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PROMETHEUS,

OR THE POET'S FORETHOUGHT.

Of Prometheus, how undaunted
On Olympus' shining bastions
His audacious foot he planted,
Myths are told and songs are chaunted,
Full of promptings and suggestions.

Beautiful is the tradition

Of that flight through heavenly portals, The old classic superstition Of the theft and the transmission

Of the fire of the Immortals!

First the deed of noble daring,

Born of heavenward aspiration, Then the fire with mortals sharing, Then the vulture,—the despairing Cry of pain on crags Caucasian. All is but a symbol painted

Of the Poet, Prophet, Seer;
Only those are crowned and sainted
Who with grief have been acquainted,

Making nations nobler, freer.

In their feverish exultations,

In their triumph and their yearning,
In their passionate pulsations,
In their words among the nations,
The Promethean fire is burning.

Shall it, then, be unavailing,

All this toil for human culture? Through the cloud-rack, dark and trailing, Must they see above them sailing O'er life's barren crags the vulture?

Such a fate as this was Dante's,

By defeat and exile maddened;
Thus were Milton and Cervantes,
Nature's priests and Corybantes,
By affliction touched and saddened.

But the glories so transcendent

That around their memories cluster,
And, on all their steps attendant,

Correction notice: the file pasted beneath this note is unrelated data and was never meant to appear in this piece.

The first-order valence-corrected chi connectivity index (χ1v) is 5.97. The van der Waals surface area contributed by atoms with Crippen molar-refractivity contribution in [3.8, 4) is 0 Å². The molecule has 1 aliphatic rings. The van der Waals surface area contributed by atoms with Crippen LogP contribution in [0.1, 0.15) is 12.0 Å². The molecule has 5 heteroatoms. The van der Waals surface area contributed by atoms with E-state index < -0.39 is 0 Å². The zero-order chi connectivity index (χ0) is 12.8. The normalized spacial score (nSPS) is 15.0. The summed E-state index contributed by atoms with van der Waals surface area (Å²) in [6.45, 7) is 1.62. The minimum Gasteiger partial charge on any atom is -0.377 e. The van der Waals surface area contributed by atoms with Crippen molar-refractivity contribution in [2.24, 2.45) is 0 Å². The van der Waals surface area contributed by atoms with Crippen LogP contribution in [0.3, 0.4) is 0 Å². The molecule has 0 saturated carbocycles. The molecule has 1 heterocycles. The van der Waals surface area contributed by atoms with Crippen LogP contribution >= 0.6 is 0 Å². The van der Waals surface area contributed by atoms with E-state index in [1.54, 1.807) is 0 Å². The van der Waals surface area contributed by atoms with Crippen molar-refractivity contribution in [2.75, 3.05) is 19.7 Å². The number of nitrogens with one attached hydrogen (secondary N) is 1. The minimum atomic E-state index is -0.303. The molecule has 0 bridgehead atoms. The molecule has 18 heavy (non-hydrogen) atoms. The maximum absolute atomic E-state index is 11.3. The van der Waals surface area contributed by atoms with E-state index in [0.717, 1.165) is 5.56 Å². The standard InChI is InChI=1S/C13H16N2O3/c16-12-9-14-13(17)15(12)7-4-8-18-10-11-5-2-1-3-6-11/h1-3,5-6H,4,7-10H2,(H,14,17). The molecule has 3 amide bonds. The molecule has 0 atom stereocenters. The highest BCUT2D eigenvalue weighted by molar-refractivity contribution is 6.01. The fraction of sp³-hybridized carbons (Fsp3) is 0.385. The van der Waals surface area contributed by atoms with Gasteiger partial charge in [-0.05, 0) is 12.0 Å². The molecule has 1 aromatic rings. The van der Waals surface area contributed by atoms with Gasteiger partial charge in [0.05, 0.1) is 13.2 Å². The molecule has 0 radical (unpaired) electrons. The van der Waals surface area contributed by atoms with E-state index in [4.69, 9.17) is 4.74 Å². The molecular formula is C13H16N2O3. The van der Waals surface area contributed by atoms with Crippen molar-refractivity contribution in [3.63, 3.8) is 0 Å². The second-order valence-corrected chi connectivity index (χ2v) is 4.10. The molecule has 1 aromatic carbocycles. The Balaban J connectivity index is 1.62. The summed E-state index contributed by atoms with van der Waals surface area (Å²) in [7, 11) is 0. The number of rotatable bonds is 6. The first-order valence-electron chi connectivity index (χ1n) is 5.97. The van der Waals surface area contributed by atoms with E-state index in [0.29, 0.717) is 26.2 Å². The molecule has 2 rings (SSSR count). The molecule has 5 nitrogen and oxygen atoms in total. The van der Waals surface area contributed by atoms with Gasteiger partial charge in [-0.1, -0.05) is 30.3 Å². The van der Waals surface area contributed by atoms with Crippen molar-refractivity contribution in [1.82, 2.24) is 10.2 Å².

Make their darkened lives resplendent
With such gleams of inward lustre!

All the melodies mysterious,

Through the dreary darkness chaunted;
Thoughts in attitudes imperious,
Voices soft, and deep, and serious,

Words that whispered, songs that haunted!

All the soul in rapt suspension,

All the quivering, palpitating Chords of life in utmost tension, With the fervor of invention,

With the rapture of creating!

Ah, Prometheus! heaven-scaling!

In such hours of exultation
Even the faintest heart, unquailing,
Might behold the vulture sailing

Bound the cloudy crags Caucasian! Though to all there is not given

Strength for such sublime endeavor,
Thus to scale the walls of heaven,
And to leaven with fiery leaven
All the hearts of men for ever;

Yet all bards, whose hearts unblighted

Honor and believe the presage, Hold aloft their torches lighted, Gleaming through the realms benighted, As they onward bear the message!

THE LADDEK OF ST. AUGUSTINE.

Saint Augustine! well hast thou said, That of our vices we can frame

A ladder, if we will but tread

Beneath our feet each deed of shame!

All common things, eacn day's events,
That with the hour begin and end,

Our pleasures and our discontents,
Are rounds by which we may ascend.

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